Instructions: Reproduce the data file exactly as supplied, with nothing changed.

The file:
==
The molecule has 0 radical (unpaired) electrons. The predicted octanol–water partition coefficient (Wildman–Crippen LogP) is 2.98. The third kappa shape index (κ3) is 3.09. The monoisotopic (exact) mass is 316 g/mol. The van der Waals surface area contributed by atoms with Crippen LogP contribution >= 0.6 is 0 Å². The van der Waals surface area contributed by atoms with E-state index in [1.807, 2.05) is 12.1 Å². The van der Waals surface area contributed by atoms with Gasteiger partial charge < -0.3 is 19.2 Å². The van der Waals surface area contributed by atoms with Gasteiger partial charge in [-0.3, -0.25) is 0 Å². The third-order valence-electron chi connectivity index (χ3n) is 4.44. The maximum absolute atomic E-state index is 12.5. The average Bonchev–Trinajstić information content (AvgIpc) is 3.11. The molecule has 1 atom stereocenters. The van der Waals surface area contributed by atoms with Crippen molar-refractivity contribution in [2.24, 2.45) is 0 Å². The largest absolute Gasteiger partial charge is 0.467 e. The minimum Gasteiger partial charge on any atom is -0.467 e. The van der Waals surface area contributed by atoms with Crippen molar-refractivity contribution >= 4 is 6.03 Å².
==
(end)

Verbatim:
The molecule has 0 radical (unpaired) electrons. The predicted octanol–water partition coefficient (Wildman–Crippen LogP) is 2.98. The third kappa shape index (κ3) is 3.09. The monoisotopic (exact) mass is 316 g/mol. The van der Waals surface area contributed by atoms with Crippen LogP contribution >= 0.6 is 0 Å². The van der Waals surface area contributed by atoms with E-state index in [1.807, 2.05) is 12.1 Å². The van der Waals surface area contributed by atoms with Gasteiger partial charge < -0.3 is 19.2 Å². The van der Waals surface area contributed by atoms with Gasteiger partial charge in [-0.3, -0.25) is 0 Å². The third-order valence-electron chi connectivity index (χ3n) is 4.44. The maximum absolute atomic E-state index is 12.5. The average Bonchev–Trinajstić information content (AvgIpc) is 3.11. The molecule has 1 atom stereocenters. The van der Waals surface area contributed by atoms with Crippen molar-refractivity contribution in [2.24, 2.45) is 0 Å². The largest absolute Gasteiger partial charge is 0.467 e. The minimum Gasteiger partial charge on any atom is -0.467 e. The van der Waals surface area contributed by atoms with Crippen molar-refractivity contribution >= 4 is 6.03 Å².